The folllowing are my projects during an internship with Epic Games under the supervision of Mike Fricker. All projects are part of the Unreal VR Editor development.
I implemented foliage painting in VR mode by enabling the VR controllers to interact with the UI panels and project the foliage placing onto the virtual world. The "Foliage" painting mode can now be summoned from the UI panel. This feature is included in Unreal 4.13 release.
In this project, I migrated several sets of landscape editing tools and enabled it in VR mode. User can now summon the "Landscape" mode from the UI panel and select which brush they want to use for painting. It is quite trickier than the foliage painting mode, since there are a lot more tools to consider for reasonable controlling scheme. We had to drop tools that require hit proxies selection, such as ramp tool etc. This feature is included in Unreal 4.14 release.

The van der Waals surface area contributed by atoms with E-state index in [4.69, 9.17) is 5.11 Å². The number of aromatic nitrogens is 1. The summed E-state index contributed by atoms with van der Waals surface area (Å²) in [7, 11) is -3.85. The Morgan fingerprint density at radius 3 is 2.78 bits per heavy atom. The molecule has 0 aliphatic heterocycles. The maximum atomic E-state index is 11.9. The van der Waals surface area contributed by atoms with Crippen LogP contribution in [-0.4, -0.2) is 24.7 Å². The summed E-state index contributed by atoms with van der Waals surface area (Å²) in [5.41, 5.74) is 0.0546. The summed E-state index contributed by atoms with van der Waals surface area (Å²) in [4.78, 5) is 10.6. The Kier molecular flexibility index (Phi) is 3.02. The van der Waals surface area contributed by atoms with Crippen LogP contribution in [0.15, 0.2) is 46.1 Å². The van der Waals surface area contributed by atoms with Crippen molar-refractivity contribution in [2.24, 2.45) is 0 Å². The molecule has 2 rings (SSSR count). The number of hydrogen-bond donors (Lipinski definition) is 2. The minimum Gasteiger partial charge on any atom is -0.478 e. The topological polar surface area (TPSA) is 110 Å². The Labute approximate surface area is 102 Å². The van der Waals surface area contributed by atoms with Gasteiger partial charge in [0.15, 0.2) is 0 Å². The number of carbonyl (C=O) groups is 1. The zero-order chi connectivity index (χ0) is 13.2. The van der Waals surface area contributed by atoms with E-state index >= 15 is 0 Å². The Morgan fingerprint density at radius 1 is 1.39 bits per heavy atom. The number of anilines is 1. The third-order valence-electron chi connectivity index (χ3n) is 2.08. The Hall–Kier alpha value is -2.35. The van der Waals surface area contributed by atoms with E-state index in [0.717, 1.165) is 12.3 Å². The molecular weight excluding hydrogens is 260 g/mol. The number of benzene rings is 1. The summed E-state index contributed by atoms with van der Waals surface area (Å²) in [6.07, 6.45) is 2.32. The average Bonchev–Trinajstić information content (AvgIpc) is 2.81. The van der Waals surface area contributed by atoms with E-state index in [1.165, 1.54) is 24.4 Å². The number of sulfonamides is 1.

As part of my internship at Epic Games, I prototyped several VR typing schemes in the Unreal Engine.
This mode uses ray casting from the hand's position and forward vector to intersect with the keyboard screen. It is the most commonly used in VR applications right now, but presents certain limitation introduces by error from hand's movement.
Similar to the laser mode, but instead of casting a ray from the hand's position, it casts a ray from the user's camera position toward the hand's position.
As it sounds like! This mode allows user to type as if playing on a drumset. This idea is inspired by Google Daydream Drum Keys
An extension of single-pronged drum mode. The reasoning for this is that a typist can learn to perfect typing with for than a single stick per hand by practicing on wrist rotation.
Instead of casting a ray at the screen, I implemented a world aligned projection from the user's hands to the keyboard screen parallel to the ground. The advantage of this mode is that it completely eliminates errors introduced by orientation (from shaking wrists)
In the following video, a simple test is run for characters per minute (CPM). For comparison, the average speed for typing on a traditional physical keyboard is 190 CPM.
Order of appearance: